Young sharks that develop inside of protective egg cases called mermaids’ purses will struggle to survive as ocean waters get warmer, according to a new study from the University of Manchester. According to study lead author Daniel Ripley, rising ocean temperatures are reducing the freeze response time that embryonic sharks use to keep from being eaten by predators.
When an embryonic shark senses the electrical field of potential predators, it responds with a freeze response and stops moving to avoid detection. The longer an embryo can freeze, the greater its chances of evading predators.
For the investigation, Ripley compared the freeze response time of small spotted catshark embryos at water temperatures of 15 and 20 degrees Celsius.
The study revealed that embryos exposed to a five-degree jump in temperature had a freeze response that was seven times shorter. This reduced response could have major consequences for embryonic sharks as temperatures continue to rise.
The researchers noted that if warming means embryonic sharks will not be able to freeze as long, the number of sharks surviving to adulthood will decrease.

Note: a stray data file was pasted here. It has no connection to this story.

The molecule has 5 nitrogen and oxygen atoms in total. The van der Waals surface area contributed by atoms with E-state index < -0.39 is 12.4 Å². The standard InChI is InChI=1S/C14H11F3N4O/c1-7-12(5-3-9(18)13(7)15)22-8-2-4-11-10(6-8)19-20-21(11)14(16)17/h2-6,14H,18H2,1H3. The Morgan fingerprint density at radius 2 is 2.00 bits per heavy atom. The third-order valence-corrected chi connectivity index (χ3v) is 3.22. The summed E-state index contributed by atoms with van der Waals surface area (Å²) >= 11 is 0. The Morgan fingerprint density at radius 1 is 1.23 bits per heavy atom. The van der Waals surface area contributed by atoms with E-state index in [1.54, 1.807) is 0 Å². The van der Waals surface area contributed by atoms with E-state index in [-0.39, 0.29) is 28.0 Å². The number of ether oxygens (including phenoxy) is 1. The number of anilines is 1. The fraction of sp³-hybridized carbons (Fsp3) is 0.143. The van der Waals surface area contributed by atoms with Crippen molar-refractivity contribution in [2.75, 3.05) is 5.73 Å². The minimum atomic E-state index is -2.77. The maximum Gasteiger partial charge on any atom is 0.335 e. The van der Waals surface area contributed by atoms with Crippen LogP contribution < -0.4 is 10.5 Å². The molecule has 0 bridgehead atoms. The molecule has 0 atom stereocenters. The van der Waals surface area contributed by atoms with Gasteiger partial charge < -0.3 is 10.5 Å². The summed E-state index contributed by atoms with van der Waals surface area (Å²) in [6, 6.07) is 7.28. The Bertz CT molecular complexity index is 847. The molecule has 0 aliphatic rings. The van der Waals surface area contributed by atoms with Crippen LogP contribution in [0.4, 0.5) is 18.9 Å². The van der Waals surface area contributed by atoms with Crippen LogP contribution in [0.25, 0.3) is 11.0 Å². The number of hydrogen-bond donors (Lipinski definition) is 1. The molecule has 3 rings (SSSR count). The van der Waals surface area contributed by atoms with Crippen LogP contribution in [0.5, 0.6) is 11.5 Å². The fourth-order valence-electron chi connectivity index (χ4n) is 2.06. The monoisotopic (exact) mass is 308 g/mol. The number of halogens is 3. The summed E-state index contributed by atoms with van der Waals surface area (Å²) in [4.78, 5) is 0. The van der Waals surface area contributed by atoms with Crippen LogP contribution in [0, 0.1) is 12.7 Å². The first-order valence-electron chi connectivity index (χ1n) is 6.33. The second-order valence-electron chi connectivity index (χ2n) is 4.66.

About 45 percent of shark and ray species lay their eggs inside of a mermaids purse, where the infants develop for around a year before they hatch.
“This study has shown that many shark and ray species may reduce in number owing to increased predation as the oceans warm,” said Ripley.
“It’s hard to say to say how exactly this will impact on the ocean ecosystem, but it’s fair to assume there will be a knock on effect; it’s a major problem which is likely to get worse.”
Ripley explained that many marine animals are cold blooded, which means that rising sea temperatures have important consequences for them.
“It’s widely accepted that the worlds’ oceans are likely to warm in the next 100 years. And according to the US Environmental Protection Agency, sea surface temperatures have been higher over the three previous decades than at any other time since 1880.”
“So the impact of rising ocean temperatures could be catastrophic on species of egg-laying sharks and rays, such as the Brown banded bamboo shark or the Thornback ray.”
“Shark embryos are already very vulnerable in their mermaids purses and our study suggests that one of their key survival strategies – freezing to hide from predators- may be significantly reduced by ocean warming.”
“Some species are already threatened, and others, we simply don’t know enough about their numbers. But ocean warming may further harm their conservation and survival.”
The study is published in the Journal of Conservation Physiology.
By Chrissy Sexton, Earth.com Staff Writer